Is President Obama's problem competence or communication? Don't answer that: The answer is neither—it's the economy. But voters talk about their problems with the administration by bringing up (in)competence and (mis)communication. Why hasn't Obama done more to fix the economy? Or why hasn't he done a better job explaining what he has done?
The president and Vice President Joe Biden both made the case for communication recently. In a town hall meeting on Tuesday, Obama said the news cycle moves too quickly for people to focus on his administration's solutions to long-term problems. In a New York Times interview, the president said he and his staff took "a perverse pride" in doing what was right rather than what was politically beneficial. Biden, meanwhile, has been going around saying that the Recovery Act and health care reform law are too complicated to explain.
The alternative argument, put forward by (you guessed it) Republicans, is that Obama's problem has been competence—or, rather, lack thereof. Obama ran against the bumbling Bush administration as a smart, precise, and nonideological fellow. He is not. As evidence, Republicans cite not just the inability to pass programs but a general cluelessness. They offer overly rosy predictions about the unemployment rate after the Recovery Act, the initial assessment that the Times Square bomber was a lone operator, and the administration's lackadaisical response to the BP oil spill.
Of course, the country had lost faith in Washington long before Obama was sworn in. That's why William Galston of the Brookings Institution argued—in November 2008—that the new president had to restore trust in government's competence before doing anything. Faith in Washington has not improved. That's why people worry not just about how bad things are now, but how bad they will get. Polls show that majorities of the public think Obama has made things worse. Voters are saying, "Please stop trying to help me," says Joe Heck, a Republican candidate for Congress in Nevada.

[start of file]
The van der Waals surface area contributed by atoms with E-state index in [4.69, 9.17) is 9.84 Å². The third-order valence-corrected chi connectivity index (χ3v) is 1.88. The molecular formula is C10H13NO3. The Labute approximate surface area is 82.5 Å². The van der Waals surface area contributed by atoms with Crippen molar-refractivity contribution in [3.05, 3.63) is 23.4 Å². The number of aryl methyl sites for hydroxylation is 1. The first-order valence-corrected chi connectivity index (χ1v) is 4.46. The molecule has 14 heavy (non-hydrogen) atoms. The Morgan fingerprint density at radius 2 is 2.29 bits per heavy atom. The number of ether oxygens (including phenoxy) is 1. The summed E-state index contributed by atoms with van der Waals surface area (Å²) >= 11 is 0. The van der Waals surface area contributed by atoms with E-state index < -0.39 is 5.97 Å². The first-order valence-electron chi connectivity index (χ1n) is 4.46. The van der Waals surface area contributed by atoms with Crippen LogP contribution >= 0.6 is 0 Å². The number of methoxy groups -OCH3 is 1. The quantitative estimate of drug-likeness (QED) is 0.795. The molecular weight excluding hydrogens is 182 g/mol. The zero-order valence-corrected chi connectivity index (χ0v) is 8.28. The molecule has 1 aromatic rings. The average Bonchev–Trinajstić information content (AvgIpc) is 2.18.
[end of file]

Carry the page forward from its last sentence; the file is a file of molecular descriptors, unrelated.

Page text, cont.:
The president (inadvertently) helped the argument of those who would blame his communication skills as well as those who question his competence in his New York Times interview. Speaking about infrastructure spending in the stimulus plan, he said, "The problem is, is that spending it out takes a long time, because there's really nothing—there's no such thing as shovel-ready projects."
Who says he can't communicate? This is a very pithy way of saying we didn't know what we were doing. If people remember anything at all from the stimulus debate, it is the administration's argument that the money would be spent immediately. There were plenty of projects that were "shovel ready," we were told, and the White House Web site is full of such proclamations. "In other words, it just needs money so construction can start," says a typical passage about a highway program in Reno (a battleground region in the race beteen Senate Majority Leader Harry Reid and Tea Party favorite Sharron Angle).
Republicans jumped on Obama's quote from his New York Times interview immediately. They are already running against the wasteful spending in the stimulus bill. "Now he tells us!" wrote Mitch McConnell's spokesman on Twitter. In California, Carly Fiorina's Senate campaign sent out a press release: "Does Boxer Agree With Obama? 'There's No Such Thing As Shovel-Ready Projects.' " Politicians may debate the ongoing stimulative effect of the Recovery Act, but it has certainly given a boost to GOP talking points.